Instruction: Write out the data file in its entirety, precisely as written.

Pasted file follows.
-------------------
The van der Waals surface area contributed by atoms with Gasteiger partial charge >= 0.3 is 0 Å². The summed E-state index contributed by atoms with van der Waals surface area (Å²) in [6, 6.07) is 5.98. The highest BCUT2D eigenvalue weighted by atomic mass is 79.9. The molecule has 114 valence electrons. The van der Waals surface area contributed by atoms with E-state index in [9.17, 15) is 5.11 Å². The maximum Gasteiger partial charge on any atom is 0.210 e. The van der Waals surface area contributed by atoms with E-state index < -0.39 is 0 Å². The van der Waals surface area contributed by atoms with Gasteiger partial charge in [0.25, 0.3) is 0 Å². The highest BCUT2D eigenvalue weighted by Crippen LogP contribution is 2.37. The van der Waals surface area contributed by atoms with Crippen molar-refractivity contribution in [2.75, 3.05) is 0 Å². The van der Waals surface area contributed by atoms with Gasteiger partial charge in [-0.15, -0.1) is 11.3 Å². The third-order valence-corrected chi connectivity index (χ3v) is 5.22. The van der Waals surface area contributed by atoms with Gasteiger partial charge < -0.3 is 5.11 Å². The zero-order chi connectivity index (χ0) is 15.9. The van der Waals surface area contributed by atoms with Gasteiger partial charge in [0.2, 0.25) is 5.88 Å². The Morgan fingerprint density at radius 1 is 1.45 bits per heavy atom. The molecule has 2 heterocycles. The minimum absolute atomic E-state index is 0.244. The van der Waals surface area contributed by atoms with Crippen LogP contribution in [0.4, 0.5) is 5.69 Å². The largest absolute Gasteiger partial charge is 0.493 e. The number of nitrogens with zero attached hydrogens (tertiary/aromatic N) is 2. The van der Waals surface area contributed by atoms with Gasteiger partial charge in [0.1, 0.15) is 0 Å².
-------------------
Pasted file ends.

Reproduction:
The van der Waals surface area contributed by atoms with Gasteiger partial charge >= 0.3 is 0 Å². The summed E-state index contributed by atoms with van der Waals surface area (Å²) in [6, 6.07) is 5.98. The highest BCUT2D eigenvalue weighted by atomic mass is 79.9. The molecule has 114 valence electrons. The van der Waals surface area contributed by atoms with E-state index in [9.17, 15) is 5.11 Å². The maximum Gasteiger partial charge on any atom is 0.210 e. The van der Waals surface area contributed by atoms with E-state index < -0.39 is 0 Å². The van der Waals surface area contributed by atoms with Gasteiger partial charge in [0.25, 0.3) is 0 Å². The highest BCUT2D eigenvalue weighted by Crippen LogP contribution is 2.37. The van der Waals surface area contributed by atoms with Crippen molar-refractivity contribution in [2.75, 3.05) is 0 Å². The van der Waals surface area contributed by atoms with Gasteiger partial charge in [-0.15, -0.1) is 11.3 Å². The third-order valence-corrected chi connectivity index (χ3v) is 5.22. The van der Waals surface area contributed by atoms with Gasteiger partial charge < -0.3 is 5.11 Å². The zero-order chi connectivity index (χ0) is 15.9. The van der Waals surface area contributed by atoms with Gasteiger partial charge in [0.2, 0.25) is 5.88 Å². The Morgan fingerprint density at radius 1 is 1.45 bits per heavy atom. The molecule has 2 heterocycles. The minimum absolute atomic E-state index is 0.244. The van der Waals surface area contributed by atoms with Crippen LogP contribution in [0.4, 0.5) is 5.69 Å². The largest absolute Gasteiger partial charge is 0.493 e. The number of nitrogens with zero attached hydrogens (tertiary/aromatic N) is 2. The van der Waals surface area contributed by atoms with Gasteiger partial charge in [0.1, 0.15) is 0 Å².